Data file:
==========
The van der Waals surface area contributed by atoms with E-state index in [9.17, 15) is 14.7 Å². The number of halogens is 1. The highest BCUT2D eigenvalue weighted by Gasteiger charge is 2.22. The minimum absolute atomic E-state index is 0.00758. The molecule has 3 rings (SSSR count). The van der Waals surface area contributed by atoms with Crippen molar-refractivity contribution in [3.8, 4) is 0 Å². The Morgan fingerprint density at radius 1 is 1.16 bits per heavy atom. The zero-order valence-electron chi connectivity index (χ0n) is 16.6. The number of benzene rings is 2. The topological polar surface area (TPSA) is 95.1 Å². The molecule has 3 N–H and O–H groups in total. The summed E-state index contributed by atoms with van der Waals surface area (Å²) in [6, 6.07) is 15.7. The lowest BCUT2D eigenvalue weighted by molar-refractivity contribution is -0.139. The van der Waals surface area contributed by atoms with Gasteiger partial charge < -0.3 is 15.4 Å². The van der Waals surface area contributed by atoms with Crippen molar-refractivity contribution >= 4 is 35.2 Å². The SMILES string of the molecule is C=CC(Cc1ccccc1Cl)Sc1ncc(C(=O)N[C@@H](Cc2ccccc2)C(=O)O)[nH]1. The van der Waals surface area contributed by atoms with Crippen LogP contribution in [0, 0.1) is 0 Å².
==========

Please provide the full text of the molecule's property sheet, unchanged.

The van der Waals surface area contributed by atoms with E-state index in [9.17, 15) is 14.7 Å². The number of halogens is 1. The highest BCUT2D eigenvalue weighted by Gasteiger charge is 2.22. The minimum absolute atomic E-state index is 0.00758. The molecule has 3 rings (SSSR count). The van der Waals surface area contributed by atoms with Crippen molar-refractivity contribution in [3.8, 4) is 0 Å². The Morgan fingerprint density at radius 1 is 1.16 bits per heavy atom. The zero-order valence-electron chi connectivity index (χ0n) is 16.6. The number of benzene rings is 2. The topological polar surface area (TPSA) is 95.1 Å². The molecule has 3 N–H and O–H groups in total. The summed E-state index contributed by atoms with van der Waals surface area (Å²) in [6, 6.07) is 15.7. The lowest BCUT2D eigenvalue weighted by molar-refractivity contribution is -0.139. The van der Waals surface area contributed by atoms with Gasteiger partial charge < -0.3 is 15.4 Å². The van der Waals surface area contributed by atoms with Crippen molar-refractivity contribution >= 4 is 35.2 Å². The SMILES string of the molecule is C=CC(Cc1ccccc1Cl)Sc1ncc(C(=O)N[C@@H](Cc2ccccc2)C(=O)O)[nH]1. The van der Waals surface area contributed by atoms with Crippen LogP contribution in [0, 0.1) is 0 Å².